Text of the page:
Tuesday Tips for Caregivers – Simplifying Nighttime Caregiving
Many health conditions can prompt seniors to get up during the night. Overactive bladder, Alzheimer’s disease, chronic pain and insomnia are just a few of the conditions that might plague seniors and cause them to wake up multiple times every night. And when they require assistance during these waking episodes, your own sleep becomes fragmented.
Here are tips to make nighttime caregiving a little easier on you:
- Frequent bathroom use
If a loved one formerly slept through the night but has begun getting up to use the bathroom frequently, you might want to consult his or her doctor to make sure the senior does not have a urinary tract infection or some other treatable condition. If an infection has been ruled out and the senior simply needs to empty his or her bladder frequently at night, then you might streamline the process by adding a portable bedside commode.
- Chronic pain
Aging often brings with it a host of aches and pains. If the pain is ongoing, try using pillows, a foam mattress topper or even an adjustable bed to help the senior find a comfortable sleeping position. A mattress topper may add softness that relieves pressure point pain. And an adjustable bed, the ultimate sleeping comfort item, might provide general pain relief.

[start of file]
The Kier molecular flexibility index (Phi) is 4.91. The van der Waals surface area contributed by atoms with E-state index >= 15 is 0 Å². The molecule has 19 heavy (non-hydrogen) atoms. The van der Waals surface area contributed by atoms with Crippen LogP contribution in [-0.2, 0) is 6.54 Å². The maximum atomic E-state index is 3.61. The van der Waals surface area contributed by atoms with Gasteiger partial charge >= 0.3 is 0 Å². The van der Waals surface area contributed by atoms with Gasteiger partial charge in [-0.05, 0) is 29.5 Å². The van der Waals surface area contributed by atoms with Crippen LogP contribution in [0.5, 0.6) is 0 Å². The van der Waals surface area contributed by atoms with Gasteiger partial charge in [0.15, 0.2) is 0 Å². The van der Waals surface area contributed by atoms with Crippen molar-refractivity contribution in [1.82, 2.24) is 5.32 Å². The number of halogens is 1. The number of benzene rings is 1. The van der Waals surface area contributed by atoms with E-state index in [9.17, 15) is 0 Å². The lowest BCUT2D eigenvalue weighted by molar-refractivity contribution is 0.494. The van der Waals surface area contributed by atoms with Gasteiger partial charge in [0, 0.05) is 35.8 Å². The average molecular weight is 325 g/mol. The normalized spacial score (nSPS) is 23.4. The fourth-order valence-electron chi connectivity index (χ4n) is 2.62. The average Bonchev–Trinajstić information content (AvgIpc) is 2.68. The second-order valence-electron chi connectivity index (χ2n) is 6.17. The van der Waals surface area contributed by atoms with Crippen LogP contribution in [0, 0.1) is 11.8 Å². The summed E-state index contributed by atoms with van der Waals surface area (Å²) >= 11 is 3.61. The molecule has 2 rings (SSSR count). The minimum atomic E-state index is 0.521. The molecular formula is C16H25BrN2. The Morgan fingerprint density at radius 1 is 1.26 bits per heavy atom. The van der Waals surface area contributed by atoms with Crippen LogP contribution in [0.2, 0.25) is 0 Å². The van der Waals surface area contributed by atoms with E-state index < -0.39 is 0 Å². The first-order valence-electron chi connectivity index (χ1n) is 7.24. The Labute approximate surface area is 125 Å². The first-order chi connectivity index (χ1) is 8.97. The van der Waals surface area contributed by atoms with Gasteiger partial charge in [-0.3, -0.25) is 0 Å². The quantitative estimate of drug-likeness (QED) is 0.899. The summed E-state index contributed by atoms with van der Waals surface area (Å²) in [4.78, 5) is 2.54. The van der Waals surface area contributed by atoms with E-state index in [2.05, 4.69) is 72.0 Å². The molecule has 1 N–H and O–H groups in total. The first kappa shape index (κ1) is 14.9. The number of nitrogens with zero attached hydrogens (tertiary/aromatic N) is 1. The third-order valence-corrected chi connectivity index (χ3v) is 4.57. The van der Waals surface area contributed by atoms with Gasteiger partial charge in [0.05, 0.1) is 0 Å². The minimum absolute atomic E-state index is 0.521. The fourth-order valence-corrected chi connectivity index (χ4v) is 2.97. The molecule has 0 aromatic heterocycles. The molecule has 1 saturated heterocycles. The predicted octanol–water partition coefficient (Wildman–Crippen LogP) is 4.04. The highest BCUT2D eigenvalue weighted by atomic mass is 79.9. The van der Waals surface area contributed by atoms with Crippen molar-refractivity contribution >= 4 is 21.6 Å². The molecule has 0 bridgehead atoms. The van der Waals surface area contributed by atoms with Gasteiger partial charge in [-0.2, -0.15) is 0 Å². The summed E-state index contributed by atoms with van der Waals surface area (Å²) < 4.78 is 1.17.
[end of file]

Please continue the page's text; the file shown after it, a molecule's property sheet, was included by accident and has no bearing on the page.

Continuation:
Insomnia occurs more frequently in seniors, though researchers aren’t quite sure why. Sometimes medications can trigger insomnia, so if a senior family member suddenly begins having trouble sleeping through the night you might want to consult his or her doctor for an evaluation.
If a senior loved one wakes frequently, make sure the bedroom contains a comfortable chair and low-level lights for reading or another non-stimulating activity like knitting or completing crossword puzzles. Avoid using tablet computers or cell phones during these episodes.
- Alzheimer’s disease
Many seniors with Alzheimer’s or a related dementia engage in rummaging behavior during the night. While you may not be able to eliminate this behavior entirely, you can strive to manage the situation and get the senior returned to bed by:
- Removing all dangerous objects like scissors from the rummaging area.
- Creating a safe rummage bag, drawer or even room (like a walk-in closet). The rummage bag should include the types of item the senior seems to enjoy sorting through. Often this includes clothing, like socks. Observe the senior’s behavior to get a sense of what types of objects they like to handle, and include these in the bag.
- When the senior awakens to rummage at night, direct him or her to the designated bag, drawer or room. Do not disturb the rummaging. Keep lights low.
You give so much through caregiving, but you shouldn’t have to sacrifice your sleep. Family caregivers who experience chronic sleeplessness face a higher risk of developing cardiovascular disease and other medical conditions. By using the above tips to manage a senior loved one’s waking episodes as efficiently as possible, you create more healthy sleep opportunities for everyone.
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